Pray for the Brethren at conference time.  When the Brethren arise to speak you should ask the Lord to let them say something that you want to know, that they may suggest something to you that will be of some advantage.  If you have any desire to know certain matters that you do not understand, pray that these brethren in their talks may say something that shall enlighten your mind in reference to that which troubles you, and we will have a grand and glorious conference, a better one than we have ever had before. Strange as it may appear, our last conference always seems the best, and may this be the case; and you brethren and sisters, let your hearts rise up to the Lord and exercise faith while our brethren are talking to you.  We will not be disappointed, and you will not go home, you will not retire from this conference, without feeling you have been greatly and abundantly blessed. — President Lorenzo Snow, Conference Report, 5 October 1900, p. 5

I invite you to listen, listen if you will by the power of the Spirit, to the speakers who will address you today and tomorrow as well as this evening.  If you will do so, I do not hesitate to promise that you will be uplifted, your resolution to do what is right will be stronger, you will find solutions to your problems and your needs, and you will be led to thank the Lord for what you have heard. — President Gordon B. Hinckley, Conference Report, October 1996

Now, you Latter-day Saints, I think you have never attended a conference where in these three days you have heard more inspired declarations on most every subject and problem about which you have been worrying.  If you want to know what the Lord would have the Saints know and to have his guidance and direction for the next six months, get a copy of the proceedings of this conference, and you will have the latest word of the Lord as far as the Saints are concerned.— President Harold B. Lee, Conference Report, October 1973

From the Prophet Joseph Smith to President Howard W. Hunter  [and certainly to President Hinckley now], we are receiving updated sacred guidance according to our needs and readiness.  The general conference messages by our prophets, seers, and revelators are given to us by the Lord in his own time, in his own way, and for a very special purpose. — Elder Dieter F. Uchtdorf, General Conference, October 1994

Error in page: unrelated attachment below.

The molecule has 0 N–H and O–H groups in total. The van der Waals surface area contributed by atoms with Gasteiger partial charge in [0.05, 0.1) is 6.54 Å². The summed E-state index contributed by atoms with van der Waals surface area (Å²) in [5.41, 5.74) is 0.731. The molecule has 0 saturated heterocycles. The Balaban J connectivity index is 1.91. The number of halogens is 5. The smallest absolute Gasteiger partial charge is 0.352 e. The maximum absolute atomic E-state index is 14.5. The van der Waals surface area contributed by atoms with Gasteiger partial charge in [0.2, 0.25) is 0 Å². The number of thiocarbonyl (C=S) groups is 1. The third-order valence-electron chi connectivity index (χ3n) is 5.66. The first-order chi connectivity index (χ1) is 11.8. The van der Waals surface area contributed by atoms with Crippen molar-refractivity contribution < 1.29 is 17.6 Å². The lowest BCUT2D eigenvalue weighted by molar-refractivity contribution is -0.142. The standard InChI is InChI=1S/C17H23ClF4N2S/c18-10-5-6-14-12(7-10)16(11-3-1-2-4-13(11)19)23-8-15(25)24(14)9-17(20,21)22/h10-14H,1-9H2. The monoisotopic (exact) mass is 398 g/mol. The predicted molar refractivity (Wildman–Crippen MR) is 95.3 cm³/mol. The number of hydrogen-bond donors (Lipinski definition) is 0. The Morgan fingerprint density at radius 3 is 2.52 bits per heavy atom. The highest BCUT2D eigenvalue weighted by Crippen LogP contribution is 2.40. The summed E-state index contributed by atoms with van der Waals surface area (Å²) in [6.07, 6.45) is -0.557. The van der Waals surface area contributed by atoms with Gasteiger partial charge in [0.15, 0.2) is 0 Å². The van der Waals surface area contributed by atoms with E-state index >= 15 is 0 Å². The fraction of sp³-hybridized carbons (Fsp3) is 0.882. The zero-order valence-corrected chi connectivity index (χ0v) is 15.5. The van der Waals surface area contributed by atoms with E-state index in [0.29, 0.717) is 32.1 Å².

Sunday night . . . the great Tabernacle was closed, the lights turned out, and the record machines stopped, the doors locked and another historical conference became history.  It will have been lost motion – a waste of time, energy, and money – if its messages are not heeded.  In the seven two-hour sessions and in the several satellite meetings, truths were taught, doctrines expounded, exhortations given, enough to save the whole world from all its ills – AND  I MEAN FROM ALL ITS ILLS. . . .” — President Spencer W. Kimball

Another fallacy is to believe that the choice to accept or not accept the counsel of prophets is no more than deciding whether to accept good advice and gain its benefits or to stay where we are.  But the choice not to take prophetic counsel changes the very ground upon which we stand.  It becomes more dangerous.  The failure to take prophetic counsel lessens our power to take inspired counsel in the future.   The best time to have decided to help Noah build the ark was the first time he asked.  Each time he asked after that, each failure to respond would have lessened sensitivity to the Spirit.  And so each time his request would have seemed more foolish, until the rain came.  And then it was too late.  Every time in my life when I have chosen to delay following inspired counsel or decided that I was an exception, I came to know that I had put myself in harm’s way.  Every time that I have listened to the counsel of prophets, felt it confirmed in prayer, and then followed it, I have found that I moved toward safety.   Along the path, I have found that the way had been prepared for me and the rough places made smooth. God led me to safety along a path which was prepared with loving care, sometimes prepared long before.” — Elder Henry B. Eyring, Ensign, May 1997, p. 25

The Courage of President Joseph F. Smith:  Lorenzo Snow was drowned in the harbor of Honolulu, in the Hawaiian Islands, and it took some hours to bring him to life again.   At that particular time the Lord revealed to him the fact that the young man Joseph F. Smith, who had refused to get off the vessel that had carried them from San Francisco to Honolulu, and get into a small boat, would some day be the Prophet of God.  Answering Lorenzo Snow who was in charge of the company, he said:  “If you by the authority of the Priesthood of God, which you hold, tell me to get into that boat and attempt to land, I will do so, but unless you command me in the authority of the Priesthood, I will not do so, because it is not safe to attempt to land  in a small boat while this typhoon is raging.”  They laughed at the young man Joseph F. Smith, but he said, “The boat will capsize.”  The others got into the boat, and it did capsize; and but for the blessings of the Lord in resuscitating Lorenzo Snow he would not have lived, because he was drowned upon that occasion.  It was revealed to him, then and there, that the boy, with the courage of his convictions, with the iron will to be laughed at and scorned as lacking courage to go in that boat, and who stayed on that vessel, would yet be the Prophet of God.  Lorenzo Snow told me this upon more than one occasion, long years before Joseph F. Smith came to the presidency of the Church. — Recounted by President Heber J. Grant, General Conference, April 1919

Decide now to make general conference a priority in your life. Decide to listen carefully and follow the teachings that are given.  Listen to or read the talks more than once to better understand and follow the counsel.  By doing these things, the gates of hell will not prevail against you, the powers of darkness will be dispersed from before you, and the heavens will shake for your good. — Elder Paul V. Johnson, “The Blessings of General Conference,” Ensign, November 2005, p. 52